So, if we aren’t helping skeptics and seekers understand Jesus and His Kingdom, I wonder if our vision of evangelism is too small.
If we reduce evangelism to a strategy or a script – even one like the Big Story(a gospel presentation that InterVarsity uses) – then it won’t be compelling. Only actors like scripts. And if we put evangelism in opposition to everything else that happens in the Kingdom, then we’re really creating false dichotomies that aren’t helpful either.
We shouldn’t condemn anyone for their passion for discipleship, justice, spiritual formation, racial reconciliation, prayer, speaking in tongues, intercession, healing, care for the environment, or applying how their faith intersects their work. All of these things are good things of the Kingdom.
Evangelism, then, can include explaining why you do the things you do in Jesus’ name. Another mentor of mine used to say, “Our actions are not self-explanatory.” He was just saying that if you lend someone else your car or you march in a protest, you have an opportunity to let people know why.
Your words will help others understand why you do the things you do.
So instead of putting these other Kingdom values in opposition with evangelism, perhaps we can help people share the faith reasons of why they do the things they do, and share other ways that God intersects with their lives. Then, if given the chance, we could share about what Jesus came to do, and invite them into the same story that we’re living out.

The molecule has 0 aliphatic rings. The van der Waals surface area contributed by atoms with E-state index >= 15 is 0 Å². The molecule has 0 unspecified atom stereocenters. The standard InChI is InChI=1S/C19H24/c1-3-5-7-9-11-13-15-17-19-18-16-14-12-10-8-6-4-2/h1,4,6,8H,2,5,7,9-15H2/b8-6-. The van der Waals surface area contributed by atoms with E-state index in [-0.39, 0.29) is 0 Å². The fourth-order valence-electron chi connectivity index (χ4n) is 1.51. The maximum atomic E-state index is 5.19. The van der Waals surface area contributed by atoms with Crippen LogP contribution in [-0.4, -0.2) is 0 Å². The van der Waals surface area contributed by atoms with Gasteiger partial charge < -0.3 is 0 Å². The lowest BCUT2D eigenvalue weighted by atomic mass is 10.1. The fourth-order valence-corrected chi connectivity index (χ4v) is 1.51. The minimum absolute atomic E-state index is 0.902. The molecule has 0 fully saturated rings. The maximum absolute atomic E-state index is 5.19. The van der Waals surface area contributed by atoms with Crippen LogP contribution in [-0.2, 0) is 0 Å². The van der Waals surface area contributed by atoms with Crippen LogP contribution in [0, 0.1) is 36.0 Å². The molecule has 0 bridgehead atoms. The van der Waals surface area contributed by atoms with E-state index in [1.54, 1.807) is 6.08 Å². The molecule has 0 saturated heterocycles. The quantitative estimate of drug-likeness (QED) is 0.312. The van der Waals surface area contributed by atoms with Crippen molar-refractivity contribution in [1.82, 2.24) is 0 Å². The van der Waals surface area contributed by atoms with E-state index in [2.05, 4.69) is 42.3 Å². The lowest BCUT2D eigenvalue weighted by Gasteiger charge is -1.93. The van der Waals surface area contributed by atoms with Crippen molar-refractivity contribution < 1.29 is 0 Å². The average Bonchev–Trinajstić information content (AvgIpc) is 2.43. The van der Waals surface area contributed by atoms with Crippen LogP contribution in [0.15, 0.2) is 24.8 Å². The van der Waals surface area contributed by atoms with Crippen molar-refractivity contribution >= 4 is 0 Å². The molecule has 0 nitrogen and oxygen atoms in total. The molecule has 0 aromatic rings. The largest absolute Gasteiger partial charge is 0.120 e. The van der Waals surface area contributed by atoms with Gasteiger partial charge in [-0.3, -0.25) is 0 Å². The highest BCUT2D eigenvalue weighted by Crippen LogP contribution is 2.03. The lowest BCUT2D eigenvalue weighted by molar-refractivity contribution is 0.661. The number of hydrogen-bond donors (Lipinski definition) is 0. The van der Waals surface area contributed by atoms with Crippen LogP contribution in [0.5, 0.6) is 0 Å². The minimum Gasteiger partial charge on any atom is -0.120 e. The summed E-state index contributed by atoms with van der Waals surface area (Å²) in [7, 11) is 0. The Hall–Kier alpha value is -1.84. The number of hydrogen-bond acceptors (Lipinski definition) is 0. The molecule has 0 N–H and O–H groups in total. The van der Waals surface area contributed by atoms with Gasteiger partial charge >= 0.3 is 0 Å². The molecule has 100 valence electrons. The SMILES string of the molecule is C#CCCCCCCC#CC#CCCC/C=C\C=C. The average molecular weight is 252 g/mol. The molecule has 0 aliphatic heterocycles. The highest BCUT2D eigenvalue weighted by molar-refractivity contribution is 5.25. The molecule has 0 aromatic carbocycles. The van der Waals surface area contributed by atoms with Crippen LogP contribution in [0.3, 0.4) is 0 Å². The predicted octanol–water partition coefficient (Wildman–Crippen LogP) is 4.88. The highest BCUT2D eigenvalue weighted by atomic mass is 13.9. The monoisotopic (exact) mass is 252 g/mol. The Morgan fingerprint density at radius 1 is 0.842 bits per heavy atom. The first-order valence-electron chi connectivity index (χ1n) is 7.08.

Ed: You are a plenary speaker at our 2019 Amplify North American Evangelism Conference next summer, and you are talking about “Discipleship: What kind of lived life integrates evangelism into each day?” Tell me about the intersection of discipleship and evangelism for all believers.
James: Discipleship and evangelism shouldn’t be set against each other. They’re a part of the same spiritual journey. What if evangelism was merely discipling skeptics and seekers, while discipleship is merely evangelizing believers to move more deeply into the Kingdom?
In this way, we could help everyone through a trajectory: from skeptic to seeker to follower to leader to world-changer. And although the goal of each stage might be different, the process is to help people hear God, respond to what they heard, and then debrief what they hear and experience through the community of faith.
In that way, we could help seekers hear from God for the first time, respond by giving their lives to Jesus, and then have a community to help them debrief their experiences. And at the same time, we want our leaders to have such an intimacy with Christ that they hear him – through Scripture and prayer – then respond, and then debrief what they hear through community.
Another faith community asks people to end their small groups with this question: What is God saying to you, and what are you going to do about it? It’s a great last question because it gets to the same discipleship process – hear, respond, debrief – while acknowledging that we could all be at different stages in our walk with Jesus, whether we follow him yet or not.